Ever since I started writing as a kid, unusual things have happened in my well-grounded stories. A man named Harold sprouted a flower on his head. A line of seemingly nonsensical text became a secret code (“Tulips are on sale in Kanagawa—the place.”). A tree sprouted in a girl’s innards after her father fed her a cherry stone. A rabble of butterflies inspired a lusty softening of the heart. And in my novel, The Art of Floating, it’s not quite clear whether a mysterious man who just walked out of the sea is alien, fish, or lost soul.
Early on, friends and family dubbed my work “the odd stuff Kristin writes,” and it wasn’t until a literature class in college that I realized there was a name for it—magical realism—and that an honorable lineage of writers had been writing such “odd stuff ” for years.
Brilliant authors like Gabriel García Márquez, whose One Hundred Years of Solitude introduced the world to the fictional town of Macondo and generations of the Buendía family whose lives are touched again and again by unusual and magical occurrences; Audrey Niffenegger, whose much more recent The Time Traveler’s Wife makes you believe in the possibility of tumbling through time, as well as extraordinary love; the venerable Toni Morrison, who summoned the ghost of Sethe’s child in Beloved; and Japanese author Haruki Murakami, whose 1Q84 commingles two representations of the same world so adeptly that you end up saying, “Wait, wait, back up! What is real here?” for more than 1,000 pages.
According to history, German art critic Franz Roh coined the term magical realism in a 1925 essay and subsequent art book Nach Expressionismus: Magischer Realismus: Probleme der neuesten europäischen Malerei (After Expressionism: Magical Realism: Problems of the newest European painting). While he initially used the term to describe an artistic shift from abstraction to figural representation, the meaning grew muddy and controversial, and, soon after, the term fell out of fashion in the art world—as things tend to do. Sometime in the 1960s when literary folks needed an appropriate descriptor for One Hundred Years of Solitude, the term magic realism was resurrected and reshaped by the literary community. “How else,” they likely argued over whiskey and beer, “can we describe a novel that so stunningly straddles the magical and the realistic—a novel in which Remedios the Beauty ascends into the sky while folding a sheet, and Melquíades, the gypsy, dies not once, but twice?”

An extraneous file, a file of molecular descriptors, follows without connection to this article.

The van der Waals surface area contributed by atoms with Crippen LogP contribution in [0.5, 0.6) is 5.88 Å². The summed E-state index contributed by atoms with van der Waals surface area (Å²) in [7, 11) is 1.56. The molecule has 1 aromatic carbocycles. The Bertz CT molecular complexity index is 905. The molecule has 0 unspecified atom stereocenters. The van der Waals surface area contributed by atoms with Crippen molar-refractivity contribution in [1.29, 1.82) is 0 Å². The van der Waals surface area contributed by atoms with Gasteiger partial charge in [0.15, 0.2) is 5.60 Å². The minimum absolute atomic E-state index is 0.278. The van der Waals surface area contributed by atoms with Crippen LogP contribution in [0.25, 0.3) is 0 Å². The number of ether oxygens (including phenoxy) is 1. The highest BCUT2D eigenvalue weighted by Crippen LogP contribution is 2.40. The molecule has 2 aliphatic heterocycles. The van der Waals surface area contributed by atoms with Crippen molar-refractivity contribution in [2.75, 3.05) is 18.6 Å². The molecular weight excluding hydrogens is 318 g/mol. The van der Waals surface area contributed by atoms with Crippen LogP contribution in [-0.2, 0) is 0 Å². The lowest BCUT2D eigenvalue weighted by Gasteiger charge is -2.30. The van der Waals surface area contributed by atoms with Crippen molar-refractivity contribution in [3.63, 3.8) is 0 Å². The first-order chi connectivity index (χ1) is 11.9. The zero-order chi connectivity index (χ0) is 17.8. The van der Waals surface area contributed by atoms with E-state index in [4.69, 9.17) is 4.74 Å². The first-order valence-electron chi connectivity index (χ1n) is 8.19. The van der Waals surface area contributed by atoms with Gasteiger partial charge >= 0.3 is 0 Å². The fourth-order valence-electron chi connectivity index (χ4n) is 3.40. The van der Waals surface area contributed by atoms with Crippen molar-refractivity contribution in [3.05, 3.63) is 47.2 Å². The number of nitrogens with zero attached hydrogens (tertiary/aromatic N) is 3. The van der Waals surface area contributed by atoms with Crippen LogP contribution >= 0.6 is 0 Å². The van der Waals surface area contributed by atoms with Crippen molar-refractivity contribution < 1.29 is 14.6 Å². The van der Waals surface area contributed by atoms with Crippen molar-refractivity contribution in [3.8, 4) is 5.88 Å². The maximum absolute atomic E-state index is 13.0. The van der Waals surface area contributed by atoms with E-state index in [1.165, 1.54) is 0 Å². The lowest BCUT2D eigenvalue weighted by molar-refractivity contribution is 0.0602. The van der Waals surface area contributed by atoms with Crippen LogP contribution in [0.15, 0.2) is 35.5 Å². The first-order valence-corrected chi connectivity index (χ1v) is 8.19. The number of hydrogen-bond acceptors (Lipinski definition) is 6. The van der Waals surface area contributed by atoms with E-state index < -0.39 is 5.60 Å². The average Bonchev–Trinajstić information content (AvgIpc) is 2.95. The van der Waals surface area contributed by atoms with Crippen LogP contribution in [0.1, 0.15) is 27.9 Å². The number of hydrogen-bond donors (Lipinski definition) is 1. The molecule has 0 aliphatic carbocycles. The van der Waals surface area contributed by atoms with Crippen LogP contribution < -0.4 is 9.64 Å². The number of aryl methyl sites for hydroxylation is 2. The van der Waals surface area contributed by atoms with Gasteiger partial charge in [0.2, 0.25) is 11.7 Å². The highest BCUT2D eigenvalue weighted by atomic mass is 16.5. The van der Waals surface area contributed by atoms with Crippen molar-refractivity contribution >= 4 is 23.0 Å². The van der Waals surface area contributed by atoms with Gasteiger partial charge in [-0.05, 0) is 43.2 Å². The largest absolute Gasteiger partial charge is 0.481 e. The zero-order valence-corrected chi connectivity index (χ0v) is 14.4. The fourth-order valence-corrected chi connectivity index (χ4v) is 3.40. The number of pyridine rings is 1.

In this case, the term stuck. But what magical realism really is, what defines the genre, and just who the heck’s work gets to be categorized as magically realistic has become one of the hottest debates in the literary community. Highbrow purists with fists in the air argue that only Latin American authors write authentic literature in this genre. Hybrids argue that magic realism crosses all borders and boundaries, and that it’s more about the characteristics of the story than the place from which the author hails.
Because this debate tends to get bloody depending on the parties involved, I advise writers drawn to this magnificent genre to steer clear of the whole damn conversation and accept that, while magic realism may (or may not) have been birthed in Latin America, it has evolved and traveled. Stick to the writing and the ongoing development of your craft. After all, while the debate rages on, writers continue to create intoxicating stories that fall into the magically realistic genre. Just take a look at Sarah Addison Allen’s The Girl Who Chased the Moon and Eowyn Ivey’s The Snow Child.
Magical Realism: What It Is (And Isn't)
Once again, a magically realistic story is one that is deeply grounded in a realistic place and situation but in which odd, unusual and magical events occur. While reading such a tale, you may never be 100 percent sure what is real and what is not.
It’s a bit like looking at one of those images that occasionally trends on Facebook in which the first time you glance at the image you see a sheep, but if you stare and let your eyes go soft, you see an alien.
Stare and soften: alien.
The complete image is made up of the two smaller images, but they’re so artistically blended that you’re never truly sure what you “should” see. And, in fact, there is no image that you “should” see because the story—if well crafted—is a perfectly balanced combination of the two.